Music

RSNO/Tzigane

RSNO Centre, Glasgow

Keith Bruce

four stars

AS well as the National Youth Choir of Scotland performing Lelio with Les Siecles under the baton of Francois-Xavier Roth, the Berlioz weekend at the Philhamormie de Paris has Eugene Tzigane on the podium for the Symphonie fantastique played by the Orchestre National D’Ile-de-France, and by coincidence the Japan-born conductor was in Glasgow a few days earlier for the last of this season’s lunchtime concerts in the orchestra’s own new auditorium.

There are again just three of these in the new RSNO season brochure, but the organisation must surely be looking at the possibility of increasing that number given their growing popularity. This programme pushed the strand’s repertoire into a new zone with Stuart MacRae’s orchestral piece, Birches, commissioned by the Scottish Chamber Orchestra over a decade ago and, somewhat surprisingly, the first work by the Scottish composer to be performed by the RSNO.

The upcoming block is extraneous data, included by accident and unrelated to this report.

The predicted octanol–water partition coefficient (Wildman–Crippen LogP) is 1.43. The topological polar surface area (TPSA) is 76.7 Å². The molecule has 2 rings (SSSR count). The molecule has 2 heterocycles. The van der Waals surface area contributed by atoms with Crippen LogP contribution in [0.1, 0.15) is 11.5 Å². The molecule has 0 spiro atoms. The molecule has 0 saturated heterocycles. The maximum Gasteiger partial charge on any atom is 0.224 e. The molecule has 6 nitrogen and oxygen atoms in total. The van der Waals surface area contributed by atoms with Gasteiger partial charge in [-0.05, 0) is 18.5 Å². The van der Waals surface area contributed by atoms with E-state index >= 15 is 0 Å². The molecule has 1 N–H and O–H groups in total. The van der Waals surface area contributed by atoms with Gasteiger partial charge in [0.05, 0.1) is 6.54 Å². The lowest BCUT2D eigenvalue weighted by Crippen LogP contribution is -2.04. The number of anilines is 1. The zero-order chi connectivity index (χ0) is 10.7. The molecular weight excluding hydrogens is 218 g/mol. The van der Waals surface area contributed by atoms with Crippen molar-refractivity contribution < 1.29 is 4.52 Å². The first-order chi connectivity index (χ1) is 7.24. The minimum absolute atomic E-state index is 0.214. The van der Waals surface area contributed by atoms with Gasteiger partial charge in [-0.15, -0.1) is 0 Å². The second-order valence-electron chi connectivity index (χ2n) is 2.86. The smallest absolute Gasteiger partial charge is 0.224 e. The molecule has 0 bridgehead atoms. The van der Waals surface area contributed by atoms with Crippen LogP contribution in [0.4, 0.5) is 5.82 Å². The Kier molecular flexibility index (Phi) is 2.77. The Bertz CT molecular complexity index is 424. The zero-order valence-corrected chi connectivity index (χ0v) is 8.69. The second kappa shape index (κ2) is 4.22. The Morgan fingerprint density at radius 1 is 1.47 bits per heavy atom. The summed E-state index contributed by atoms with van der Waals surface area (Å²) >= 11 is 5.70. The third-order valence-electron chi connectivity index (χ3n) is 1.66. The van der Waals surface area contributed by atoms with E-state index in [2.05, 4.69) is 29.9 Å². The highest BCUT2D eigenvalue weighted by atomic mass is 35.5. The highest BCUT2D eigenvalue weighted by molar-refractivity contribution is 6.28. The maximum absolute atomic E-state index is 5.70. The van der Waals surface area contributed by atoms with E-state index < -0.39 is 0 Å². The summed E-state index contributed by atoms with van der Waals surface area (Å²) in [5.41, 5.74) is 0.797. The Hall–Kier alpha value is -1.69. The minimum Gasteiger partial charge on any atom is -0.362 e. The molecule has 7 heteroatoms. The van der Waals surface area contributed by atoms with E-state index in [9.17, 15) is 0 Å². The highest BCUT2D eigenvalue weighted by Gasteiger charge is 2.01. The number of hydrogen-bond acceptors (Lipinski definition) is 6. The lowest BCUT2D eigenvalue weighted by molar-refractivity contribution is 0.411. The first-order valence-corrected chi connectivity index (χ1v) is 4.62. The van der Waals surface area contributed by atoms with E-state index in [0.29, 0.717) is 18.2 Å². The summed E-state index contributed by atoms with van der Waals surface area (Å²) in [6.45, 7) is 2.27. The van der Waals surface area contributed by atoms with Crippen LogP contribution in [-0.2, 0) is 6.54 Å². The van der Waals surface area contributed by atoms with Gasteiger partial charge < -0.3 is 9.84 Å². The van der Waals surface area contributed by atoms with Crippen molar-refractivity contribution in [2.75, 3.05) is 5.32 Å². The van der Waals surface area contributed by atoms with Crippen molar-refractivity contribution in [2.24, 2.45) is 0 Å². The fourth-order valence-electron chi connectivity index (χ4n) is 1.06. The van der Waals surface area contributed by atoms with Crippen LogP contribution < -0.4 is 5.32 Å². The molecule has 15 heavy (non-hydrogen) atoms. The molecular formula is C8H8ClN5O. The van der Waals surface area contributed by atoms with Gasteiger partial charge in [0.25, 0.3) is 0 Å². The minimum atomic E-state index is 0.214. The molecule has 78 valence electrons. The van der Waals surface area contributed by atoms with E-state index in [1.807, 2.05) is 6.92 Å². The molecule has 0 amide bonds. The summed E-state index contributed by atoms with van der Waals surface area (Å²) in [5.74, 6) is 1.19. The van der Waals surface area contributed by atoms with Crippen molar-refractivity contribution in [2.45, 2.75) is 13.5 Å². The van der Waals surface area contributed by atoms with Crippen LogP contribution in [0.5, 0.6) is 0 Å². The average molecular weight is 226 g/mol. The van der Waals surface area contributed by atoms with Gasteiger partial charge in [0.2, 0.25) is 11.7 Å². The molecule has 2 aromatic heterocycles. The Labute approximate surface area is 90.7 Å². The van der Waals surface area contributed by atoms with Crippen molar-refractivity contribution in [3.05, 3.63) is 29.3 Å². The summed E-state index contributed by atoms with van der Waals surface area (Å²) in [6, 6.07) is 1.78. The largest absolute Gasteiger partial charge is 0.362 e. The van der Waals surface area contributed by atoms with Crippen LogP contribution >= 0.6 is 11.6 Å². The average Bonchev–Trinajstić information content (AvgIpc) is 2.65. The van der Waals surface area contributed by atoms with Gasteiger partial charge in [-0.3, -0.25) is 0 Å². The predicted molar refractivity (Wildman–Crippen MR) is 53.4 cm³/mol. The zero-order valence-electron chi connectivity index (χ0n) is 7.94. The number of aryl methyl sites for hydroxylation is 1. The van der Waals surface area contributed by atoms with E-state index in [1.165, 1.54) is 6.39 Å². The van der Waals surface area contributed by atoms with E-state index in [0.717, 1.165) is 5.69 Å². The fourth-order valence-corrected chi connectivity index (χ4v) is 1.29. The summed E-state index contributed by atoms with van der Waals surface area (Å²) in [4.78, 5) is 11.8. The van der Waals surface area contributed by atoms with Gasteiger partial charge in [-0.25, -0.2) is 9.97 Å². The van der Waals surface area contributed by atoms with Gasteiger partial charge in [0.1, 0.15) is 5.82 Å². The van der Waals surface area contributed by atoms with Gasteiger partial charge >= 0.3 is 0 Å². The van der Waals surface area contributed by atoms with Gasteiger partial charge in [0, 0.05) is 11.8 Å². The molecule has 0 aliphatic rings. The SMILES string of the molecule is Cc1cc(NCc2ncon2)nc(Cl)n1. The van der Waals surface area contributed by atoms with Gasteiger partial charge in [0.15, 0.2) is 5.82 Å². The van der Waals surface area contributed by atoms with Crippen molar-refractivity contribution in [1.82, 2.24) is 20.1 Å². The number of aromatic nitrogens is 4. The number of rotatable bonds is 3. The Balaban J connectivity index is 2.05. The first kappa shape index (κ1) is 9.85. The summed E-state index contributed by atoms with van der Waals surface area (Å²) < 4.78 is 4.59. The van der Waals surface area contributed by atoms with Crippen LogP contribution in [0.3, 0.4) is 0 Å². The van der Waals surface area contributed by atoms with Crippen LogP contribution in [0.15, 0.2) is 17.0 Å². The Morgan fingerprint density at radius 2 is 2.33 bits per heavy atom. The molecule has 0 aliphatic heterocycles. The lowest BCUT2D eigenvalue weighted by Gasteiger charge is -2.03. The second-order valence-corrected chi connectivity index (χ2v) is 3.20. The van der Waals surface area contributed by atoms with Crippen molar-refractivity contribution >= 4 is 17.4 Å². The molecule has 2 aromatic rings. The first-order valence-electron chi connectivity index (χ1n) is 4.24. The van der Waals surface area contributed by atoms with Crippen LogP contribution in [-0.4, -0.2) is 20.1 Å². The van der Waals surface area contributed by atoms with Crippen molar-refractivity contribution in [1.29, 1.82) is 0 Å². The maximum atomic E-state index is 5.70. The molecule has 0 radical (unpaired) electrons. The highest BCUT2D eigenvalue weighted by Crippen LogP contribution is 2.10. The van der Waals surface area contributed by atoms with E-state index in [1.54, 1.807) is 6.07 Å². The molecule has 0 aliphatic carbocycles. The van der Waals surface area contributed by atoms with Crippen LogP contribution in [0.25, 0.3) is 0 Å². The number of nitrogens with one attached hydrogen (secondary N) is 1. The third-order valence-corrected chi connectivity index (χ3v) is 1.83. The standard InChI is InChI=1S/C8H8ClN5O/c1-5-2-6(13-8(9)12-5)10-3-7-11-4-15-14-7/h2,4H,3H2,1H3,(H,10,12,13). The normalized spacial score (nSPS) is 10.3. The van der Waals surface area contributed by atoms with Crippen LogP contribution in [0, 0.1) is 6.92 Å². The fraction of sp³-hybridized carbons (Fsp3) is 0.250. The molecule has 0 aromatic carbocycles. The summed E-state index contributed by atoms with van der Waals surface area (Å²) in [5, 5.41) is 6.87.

Given an informative introduction by Tzigane and MacRae himself, it is a very atmospheric work that very effectively conjures pictures of Scots native woodland, with pizzicato strings suggesting rainfall in a forest, launched by principal viola Tom Dunn and taken up by all the players. There are, MacRae explained, human beings in this remembered Highland landscape, which he created while resident in Germany, but the essentially environmental theme of the work made its rediscovery timely.

It also sat very comfortably immediately before Beethoven’s Fourth Symphony, which might quite feasibly have been in MacRae’s subconscious when he was writing. Perhaps the least frequently performed of the nine, it seems to be having better fortune of late, and Tzigane directed the first movement from memory before opening his score at the start of the Adagio. With the later movements full of rhythmic playfulness, there was some fine bassoon from Luis Eisen, and guest first clarinet Nick Carpenter and principal flute Katherine Bryan also made important contributions.

With Beethoven’s Egmont Overture opening the programme, it was a trailer for the composer’s upcoming anniversary year, and as always in this space, it was a delight to hear the orchestra with the sort of clarity that is not available in the big hall next door.